It's the Fall of 1973 in Boise, Idaho, & Life Is Good.
I'm in 9th grade at North Boise Junior High, just starting to figure out what I'm good at & what's ahead of me. I'm on the school newspaper staff, writing silly comedy columns for my mostly-silly classmates. I know I want to be a writer when I grow up.
I'm living in the basement of my parents' house on Bannock Street in the North End, just off of 23rd St., in a two-tone brown stucco house from the early '50s -- & for the first time ever I don't have to close my bedroom door to get some privacy, because except for calling me to dinner, nobody ever comes downstairs!
I'm writing in that basement -- short stories for English class & newspaper assignments mainly, & I'm playing the radio, & I'm reading constantly. Sometimes all three at once.
My Cousin Dave has joined the Navy, & somehow I've inherited several boxes full of his old science-fiction novels & short story collections, & old mid-'60s issues of GALAXY and WORLDS OF IF magazines, with stuff like Larry Niven's first stories, & classic old Harlan Ellison stories, Robert Silverberg, parts of Roger Zelazny's great CREATURES OF LIGHT AND DARKNESS, & LOTS more. I'd give anything to get those old magazines back now.
Among the books are Terry Carr's great BEST SCIENCE FICTION OF THE YEAR anthologies (with Graeme Leman's hilarious "Conversational Mode" & Joe Haldeman's gritty "Hero"), & tons of novels, & story collections from the mid-'60s that I'll never see anywhere ever again -- Tom Boardman's ABC'S OF SCIENCE FICTION, CONISSEUR'S SCIENCE FICTION, & probably even Harlan Ellison's OFFBEAT CLASSICS OF SF. All this stuff is rare & priceless now, & it's all long gone.
I trade-off almost all of it at The Used Bookstore that's a 2-minute bike ride from my house. I spend DAYS there, picking up newer SF magazines & stuff that I'm more interested in. This starts a lifelong addiction to SF, kicked-off by discovering ANALOG magazine & reading George R.R. Martin's amazing & surprisingly erotic "A Song for Lya." & the thousands of paperbacks in the store are available for a 2-books-for-1 trade, or for 25 cents each.
Back home the radio is going through a golden autumn. KFXD is kicking butt among pop stations in the Boise Valley, as it always did. They're playing stuff like Steely Dan's "My Old School," 10 C.C.'s "Rubber Bullets," Emerson, Lake and Palmer's "Still ... You Turn Me On," Pratt and MacClain's "When My Ship Comes In," Cozy Powell's "Dance With the Devil," Austin Roberts' "One Word," The Sutherland Brothers and Quiver's "You've Got Me Anyway," Elton John's "Funeral for a Friend/Love Lies Bleeding," "Grey Seal" & "Saturday Night's Alright for Fighting," Matthew Fisher's "Interlude," Mike Oldfield's "Tubular Bells"....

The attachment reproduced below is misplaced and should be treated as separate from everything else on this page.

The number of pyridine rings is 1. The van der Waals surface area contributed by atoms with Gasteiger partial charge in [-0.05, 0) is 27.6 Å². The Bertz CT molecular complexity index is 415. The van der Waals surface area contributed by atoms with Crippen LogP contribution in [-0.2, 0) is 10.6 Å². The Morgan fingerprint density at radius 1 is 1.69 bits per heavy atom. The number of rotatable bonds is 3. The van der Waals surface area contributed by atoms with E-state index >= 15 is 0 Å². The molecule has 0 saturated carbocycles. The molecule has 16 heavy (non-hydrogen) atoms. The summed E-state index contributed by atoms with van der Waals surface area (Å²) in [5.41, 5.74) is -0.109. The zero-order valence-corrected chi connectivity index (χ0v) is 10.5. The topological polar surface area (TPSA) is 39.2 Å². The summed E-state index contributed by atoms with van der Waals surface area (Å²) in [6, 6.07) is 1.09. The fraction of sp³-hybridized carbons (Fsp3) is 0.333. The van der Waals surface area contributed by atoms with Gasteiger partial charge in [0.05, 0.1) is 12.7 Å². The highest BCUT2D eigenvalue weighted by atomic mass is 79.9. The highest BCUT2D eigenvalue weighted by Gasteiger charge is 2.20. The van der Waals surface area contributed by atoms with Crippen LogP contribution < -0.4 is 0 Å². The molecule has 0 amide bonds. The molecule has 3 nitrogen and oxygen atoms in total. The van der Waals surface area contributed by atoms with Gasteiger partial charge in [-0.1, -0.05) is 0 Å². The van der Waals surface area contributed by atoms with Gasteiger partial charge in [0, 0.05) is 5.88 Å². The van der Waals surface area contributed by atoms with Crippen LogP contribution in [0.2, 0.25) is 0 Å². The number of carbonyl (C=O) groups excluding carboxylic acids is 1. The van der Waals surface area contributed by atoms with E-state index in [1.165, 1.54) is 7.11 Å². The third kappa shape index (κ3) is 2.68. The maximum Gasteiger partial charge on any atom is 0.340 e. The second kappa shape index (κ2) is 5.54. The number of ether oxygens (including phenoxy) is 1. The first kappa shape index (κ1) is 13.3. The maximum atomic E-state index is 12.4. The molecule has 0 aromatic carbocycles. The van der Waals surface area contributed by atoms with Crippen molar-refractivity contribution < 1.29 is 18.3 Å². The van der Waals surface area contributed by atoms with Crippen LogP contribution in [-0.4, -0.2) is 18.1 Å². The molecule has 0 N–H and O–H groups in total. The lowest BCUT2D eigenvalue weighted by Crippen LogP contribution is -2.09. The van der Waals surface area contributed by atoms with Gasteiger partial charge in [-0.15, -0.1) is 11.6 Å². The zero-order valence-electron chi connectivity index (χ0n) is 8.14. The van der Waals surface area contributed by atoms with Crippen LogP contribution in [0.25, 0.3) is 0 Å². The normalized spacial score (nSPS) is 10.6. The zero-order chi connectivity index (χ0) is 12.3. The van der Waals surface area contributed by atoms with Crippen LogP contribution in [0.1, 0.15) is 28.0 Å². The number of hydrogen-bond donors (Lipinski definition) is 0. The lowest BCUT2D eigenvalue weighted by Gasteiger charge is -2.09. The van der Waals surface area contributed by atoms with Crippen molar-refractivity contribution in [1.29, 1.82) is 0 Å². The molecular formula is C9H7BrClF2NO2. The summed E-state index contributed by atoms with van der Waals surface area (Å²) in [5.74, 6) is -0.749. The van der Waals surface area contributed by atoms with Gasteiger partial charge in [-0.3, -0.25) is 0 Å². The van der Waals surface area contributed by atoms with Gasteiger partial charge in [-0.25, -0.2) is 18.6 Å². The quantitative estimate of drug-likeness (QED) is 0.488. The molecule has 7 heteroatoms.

Over on the FM dial there's signs of life, as KBBK uses their brand-new no-static-at-all computer-automated format to blast out Yes's "Starship Trooper," which I've never heard before -- though I soon obtain a copy of Yes's YESSONGS & start playing it over&over on my tape-player....
On the radio at night I can pick up Art Finley's talk-radio show from San Francisco, L.A. Kings hockey games from Los Angeles, oldies rock&roll from Vancouver B.C. Canada & Oklahoma City & El Paso, Texas, & all-news from Omaha. From right in town I get CBS's Radio Mystery Theater.
& if there's nothing good on the radio I've got dozens of cassettes filled with hits from the past few years & other silliness -- some of the hits go back to early 1971: The Wackers' "I Hardly Know Her Name," Kracker's "Because of You," Johnathan King's "A Tall Order for a Short Guy," Billy Lee Riley's "I've Got a Thing About You Baby," Manfred Mann's Earth Band's "Living Without You," Joni Mitchell's "Raised on Robbery" & loads more, stuff it takes me YEARS to find again after the tapes fall apart -- The Royal Guardsmen's "Snoopy's Christmas," The English Congregation's "Softly Whispering I Love You," Five Man Electrical Band's "Absolutely Right." Some I never find again -- like Heaven Bound's "Five Hundred Miles" & The Road Home's "Keep it in the Family."
My record collection at this point is Nothing Much -- lots of singles, but on albums only Neil Diamond, Bread, Lobo, The Carpenters, Three Dog Night, The Osmonds, Mike Oldfield. But when we visit my Cousin Jim's house, he's got a ton of albums left to him by Cousin Dave, & he puts on DAYS OF FUTURE PASSED and SGT. PEPPER and BEATLES '65 and The Monkees' HEADQUARTERS and The Turtles' HAPPY TOGETHER and Count Five's PSYCHOTIC REACTION and Tommy James & the Shondells' CRIMSON AND CLOVER, & tons more.
M*A*S*H and THE WALTONS are all I care about on TV -- MASH because it's so freakin' funny. & John-Boy Walton is my hero & role-model.
With Cousin Jim I ride my bike all over the city & never crash or get hit by cars. I somehow ride the bike all the way to the top of Highland View Drive -- halfway up the Boise Front, it seems like -- then turn & coast all the way back downhill, really picking up speed, & roll halfway across town through the North End, somehow avoiding cars & signal lights & stop signs & traffic cops.
I've just turned 14 years old, & I'm likely never going to have this much totally innocent fun ever again....